2. Place your mouth over the nose of the person having a seizure, and hold the chin with your hand.
  3. Breathe exhaled air into the nostrils: the exhaled breath should be gentle and consistent.

    For children and infants the breath should be very gentle and shorter in length.

    A resuscitation (CPR) mask may be warn for hygiene purposes. This may be a requirement in school or care settings.
  4. The breath can be applied in a variety of positions, for example whilst the person is lying on their side, or sitting.
  5. Time your exhaled breath with the person’s inhalation ‘in breath’. 
    You may watch the chest rise and fall, or feel their ribs moving in and out. 
  6. Leave a short gap of five seconds between giving each separate breath.
    Continue the breath technique for several breaths, or until the seizure stops or alternative actions are required as per your individual seizure emergency care plan.


Studies dating back several decades indicate that increasing carbon dioxide levels in the body slightly may have the ability to shut down seizure activity taking place or about to occur [2]. Several clinical trials have studied the application of carbogen and the mechanisms that may stop seizures using this pathway,[8][9] including clinical trials with children experiencing febrile seizures in home settings.[10]

Recent research identifies the areas and mechanisms within the brain that respond to elevate CO2 levels, to shut down the seizure activity [3]

Studies have shown that inhalation of carbon dioxide (CO2) at 5% gas dilution has the ability to alter the body PH levels, reducing pH levels and increasing acidity in the brain[6].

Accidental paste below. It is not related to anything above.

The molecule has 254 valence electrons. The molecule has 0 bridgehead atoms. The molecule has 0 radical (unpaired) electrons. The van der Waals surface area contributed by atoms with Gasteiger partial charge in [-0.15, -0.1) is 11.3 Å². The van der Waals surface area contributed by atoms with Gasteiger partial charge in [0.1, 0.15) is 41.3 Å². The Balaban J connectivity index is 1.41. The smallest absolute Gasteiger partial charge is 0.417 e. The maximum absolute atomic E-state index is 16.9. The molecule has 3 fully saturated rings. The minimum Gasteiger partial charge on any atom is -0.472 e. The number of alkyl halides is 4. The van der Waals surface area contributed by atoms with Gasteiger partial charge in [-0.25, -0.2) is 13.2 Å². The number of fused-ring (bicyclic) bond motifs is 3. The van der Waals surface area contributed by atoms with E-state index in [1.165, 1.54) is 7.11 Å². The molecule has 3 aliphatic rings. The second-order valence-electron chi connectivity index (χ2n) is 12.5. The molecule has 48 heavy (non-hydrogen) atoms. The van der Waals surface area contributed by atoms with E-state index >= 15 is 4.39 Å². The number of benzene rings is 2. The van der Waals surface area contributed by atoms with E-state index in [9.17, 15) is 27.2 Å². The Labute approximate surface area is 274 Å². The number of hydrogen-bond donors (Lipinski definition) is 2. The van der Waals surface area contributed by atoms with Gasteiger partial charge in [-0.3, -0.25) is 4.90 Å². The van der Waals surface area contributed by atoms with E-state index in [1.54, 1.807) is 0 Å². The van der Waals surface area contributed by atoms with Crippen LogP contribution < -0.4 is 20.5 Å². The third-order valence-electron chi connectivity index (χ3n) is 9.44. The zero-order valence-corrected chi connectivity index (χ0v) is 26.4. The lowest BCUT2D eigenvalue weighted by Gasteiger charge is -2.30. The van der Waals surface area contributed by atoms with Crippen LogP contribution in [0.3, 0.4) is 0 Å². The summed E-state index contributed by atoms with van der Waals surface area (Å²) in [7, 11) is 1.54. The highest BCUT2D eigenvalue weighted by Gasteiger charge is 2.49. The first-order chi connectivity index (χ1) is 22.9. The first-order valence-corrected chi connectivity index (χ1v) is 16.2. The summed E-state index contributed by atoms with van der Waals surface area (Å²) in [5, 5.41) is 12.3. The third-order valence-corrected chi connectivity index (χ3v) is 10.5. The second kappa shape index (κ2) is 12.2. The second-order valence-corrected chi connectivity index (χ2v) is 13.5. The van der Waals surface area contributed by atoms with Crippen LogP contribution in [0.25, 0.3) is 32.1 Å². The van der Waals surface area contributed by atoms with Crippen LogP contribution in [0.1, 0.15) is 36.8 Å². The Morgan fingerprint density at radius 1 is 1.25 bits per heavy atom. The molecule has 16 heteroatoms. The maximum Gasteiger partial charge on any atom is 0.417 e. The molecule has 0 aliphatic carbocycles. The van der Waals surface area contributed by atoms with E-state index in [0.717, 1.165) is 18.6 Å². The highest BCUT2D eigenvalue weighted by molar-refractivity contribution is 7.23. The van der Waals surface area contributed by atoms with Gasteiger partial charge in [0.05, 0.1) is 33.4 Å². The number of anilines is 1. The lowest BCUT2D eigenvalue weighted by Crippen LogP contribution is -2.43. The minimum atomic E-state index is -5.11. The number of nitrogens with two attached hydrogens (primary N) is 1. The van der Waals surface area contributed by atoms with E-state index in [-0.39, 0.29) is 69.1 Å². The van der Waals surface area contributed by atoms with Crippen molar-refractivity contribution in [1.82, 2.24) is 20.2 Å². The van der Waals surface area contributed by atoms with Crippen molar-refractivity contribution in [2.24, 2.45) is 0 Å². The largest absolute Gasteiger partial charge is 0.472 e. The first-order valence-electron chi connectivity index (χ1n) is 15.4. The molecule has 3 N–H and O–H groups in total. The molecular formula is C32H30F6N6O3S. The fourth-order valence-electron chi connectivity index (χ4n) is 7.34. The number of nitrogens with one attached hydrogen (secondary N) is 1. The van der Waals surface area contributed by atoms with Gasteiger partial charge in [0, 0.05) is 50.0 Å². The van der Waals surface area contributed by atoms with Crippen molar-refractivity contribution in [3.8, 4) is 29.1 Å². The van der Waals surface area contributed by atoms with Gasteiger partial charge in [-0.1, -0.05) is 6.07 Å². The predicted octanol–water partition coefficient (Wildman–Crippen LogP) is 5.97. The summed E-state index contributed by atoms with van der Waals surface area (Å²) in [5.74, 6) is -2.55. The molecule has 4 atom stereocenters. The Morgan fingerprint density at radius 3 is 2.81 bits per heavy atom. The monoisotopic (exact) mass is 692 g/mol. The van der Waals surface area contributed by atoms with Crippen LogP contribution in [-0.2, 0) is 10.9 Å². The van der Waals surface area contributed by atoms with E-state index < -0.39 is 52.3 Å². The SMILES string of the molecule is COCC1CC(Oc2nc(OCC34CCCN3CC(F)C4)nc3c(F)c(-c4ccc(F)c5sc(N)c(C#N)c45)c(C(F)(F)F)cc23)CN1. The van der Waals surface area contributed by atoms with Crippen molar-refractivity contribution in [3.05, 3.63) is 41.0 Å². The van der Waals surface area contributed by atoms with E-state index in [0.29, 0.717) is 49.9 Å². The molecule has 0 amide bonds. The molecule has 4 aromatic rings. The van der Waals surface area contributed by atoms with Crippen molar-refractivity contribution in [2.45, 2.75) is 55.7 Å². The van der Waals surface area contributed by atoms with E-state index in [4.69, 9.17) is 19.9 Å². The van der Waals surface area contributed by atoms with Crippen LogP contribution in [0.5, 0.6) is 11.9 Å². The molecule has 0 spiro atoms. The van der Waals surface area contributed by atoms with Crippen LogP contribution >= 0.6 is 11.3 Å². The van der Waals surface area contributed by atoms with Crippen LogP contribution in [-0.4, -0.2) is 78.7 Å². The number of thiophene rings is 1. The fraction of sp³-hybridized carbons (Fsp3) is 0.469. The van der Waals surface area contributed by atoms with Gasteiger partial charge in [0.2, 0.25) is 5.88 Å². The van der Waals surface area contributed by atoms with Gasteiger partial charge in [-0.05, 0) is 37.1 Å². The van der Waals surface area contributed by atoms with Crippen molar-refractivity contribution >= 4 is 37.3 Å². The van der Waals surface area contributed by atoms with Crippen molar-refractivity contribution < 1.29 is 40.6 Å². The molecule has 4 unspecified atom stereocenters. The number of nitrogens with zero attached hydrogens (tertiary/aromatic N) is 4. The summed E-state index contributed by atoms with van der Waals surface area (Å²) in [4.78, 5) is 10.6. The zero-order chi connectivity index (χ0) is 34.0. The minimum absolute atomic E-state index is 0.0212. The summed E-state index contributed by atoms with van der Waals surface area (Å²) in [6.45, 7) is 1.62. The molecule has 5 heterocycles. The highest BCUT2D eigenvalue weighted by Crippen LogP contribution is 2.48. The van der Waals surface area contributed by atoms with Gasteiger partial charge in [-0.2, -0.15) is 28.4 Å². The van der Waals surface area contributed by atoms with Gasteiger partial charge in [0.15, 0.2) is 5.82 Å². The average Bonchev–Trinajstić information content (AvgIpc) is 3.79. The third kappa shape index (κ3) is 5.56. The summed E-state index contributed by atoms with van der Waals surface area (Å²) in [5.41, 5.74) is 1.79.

Researchers at the University of Iowa found that recently discovered acid activated ion channel ASIC1a shut down seizure activity in the presence of increased acidity in the brain.[5][7]

Trials are taking place in hospital settings within the UK, involving applying carbon dioxide mixed gas to patients in status epilepticus seizures (seizures lasting over 5 minutes). These clinical trials will further investigate the mechanisms and applications of stopping seizures with slightly raised levels of carbon dioxide within the body.

SRB Technique Application

Seizure Rescue Breath provides another approach to stopping seizures, with no equipment, or easily accessible face masks. The method can be added within a seizure emergency care plan, for example while waiting for an ambulance or before rescue medication is applied (often medication is delivered at 5 minutes seizure duration).

SRB may be an effective option for stopping different seizures types:

  • febrile convulsions
  • myoclonus
  • partial
  • absence
  • tonic clonic seizures

Status epilepticus